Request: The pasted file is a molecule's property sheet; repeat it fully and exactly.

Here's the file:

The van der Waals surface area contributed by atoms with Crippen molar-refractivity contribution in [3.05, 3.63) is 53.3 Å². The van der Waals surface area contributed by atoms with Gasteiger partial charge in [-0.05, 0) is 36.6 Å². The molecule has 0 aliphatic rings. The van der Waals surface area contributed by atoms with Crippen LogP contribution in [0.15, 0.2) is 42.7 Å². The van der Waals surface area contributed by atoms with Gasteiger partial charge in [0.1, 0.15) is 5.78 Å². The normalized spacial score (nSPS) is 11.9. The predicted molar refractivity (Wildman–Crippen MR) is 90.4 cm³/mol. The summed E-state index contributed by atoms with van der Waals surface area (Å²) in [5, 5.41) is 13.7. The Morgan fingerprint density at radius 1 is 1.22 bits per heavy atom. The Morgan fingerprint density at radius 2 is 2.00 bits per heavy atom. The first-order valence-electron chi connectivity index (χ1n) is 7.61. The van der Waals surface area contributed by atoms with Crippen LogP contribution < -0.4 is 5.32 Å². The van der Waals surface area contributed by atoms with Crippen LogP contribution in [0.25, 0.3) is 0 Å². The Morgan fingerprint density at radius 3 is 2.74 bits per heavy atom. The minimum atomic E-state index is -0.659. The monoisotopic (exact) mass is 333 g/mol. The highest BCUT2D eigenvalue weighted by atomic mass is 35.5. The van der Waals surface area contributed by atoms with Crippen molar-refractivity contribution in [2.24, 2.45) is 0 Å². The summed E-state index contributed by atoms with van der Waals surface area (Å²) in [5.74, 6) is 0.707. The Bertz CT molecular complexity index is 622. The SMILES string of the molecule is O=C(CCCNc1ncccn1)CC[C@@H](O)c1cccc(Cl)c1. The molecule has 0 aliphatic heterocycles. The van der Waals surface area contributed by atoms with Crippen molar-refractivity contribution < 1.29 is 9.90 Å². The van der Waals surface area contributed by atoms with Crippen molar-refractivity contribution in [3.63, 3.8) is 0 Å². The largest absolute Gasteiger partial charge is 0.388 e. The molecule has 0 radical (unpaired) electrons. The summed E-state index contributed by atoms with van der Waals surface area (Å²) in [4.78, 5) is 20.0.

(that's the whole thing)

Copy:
The van der Waals surface area contributed by atoms with Crippen molar-refractivity contribution in [3.05, 3.63) is 53.3 Å². The van der Waals surface area contributed by atoms with Gasteiger partial charge in [-0.05, 0) is 36.6 Å². The molecule has 0 aliphatic rings. The van der Waals surface area contributed by atoms with Crippen LogP contribution in [0.15, 0.2) is 42.7 Å². The van der Waals surface area contributed by atoms with Gasteiger partial charge in [0.1, 0.15) is 5.78 Å². The normalized spacial score (nSPS) is 11.9. The predicted molar refractivity (Wildman–Crippen MR) is 90.4 cm³/mol. The summed E-state index contributed by atoms with van der Waals surface area (Å²) in [5, 5.41) is 13.7. The Morgan fingerprint density at radius 1 is 1.22 bits per heavy atom. The Morgan fingerprint density at radius 2 is 2.00 bits per heavy atom. The first-order valence-electron chi connectivity index (χ1n) is 7.61. The van der Waals surface area contributed by atoms with Crippen LogP contribution < -0.4 is 5.32 Å². The van der Waals surface area contributed by atoms with Crippen LogP contribution in [0.25, 0.3) is 0 Å². The Morgan fingerprint density at radius 3 is 2.74 bits per heavy atom. The minimum atomic E-state index is -0.659. The monoisotopic (exact) mass is 333 g/mol. The highest BCUT2D eigenvalue weighted by atomic mass is 35.5. The van der Waals surface area contributed by atoms with Crippen molar-refractivity contribution in [2.24, 2.45) is 0 Å². The summed E-state index contributed by atoms with van der Waals surface area (Å²) in [5.74, 6) is 0.707. The Bertz CT molecular complexity index is 622. The SMILES string of the molecule is O=C(CCCNc1ncccn1)CC[C@@H](O)c1cccc(Cl)c1. The molecule has 0 aliphatic heterocycles. The van der Waals surface area contributed by atoms with Crippen molar-refractivity contribution < 1.29 is 9.90 Å². The van der Waals surface area contributed by atoms with Crippen molar-refractivity contribution in [3.63, 3.8) is 0 Å². The largest absolute Gasteiger partial charge is 0.388 e. The molecule has 0 radical (unpaired) electrons. The summed E-state index contributed by atoms with van der Waals surface area (Å²) in [4.78, 5) is 20.0.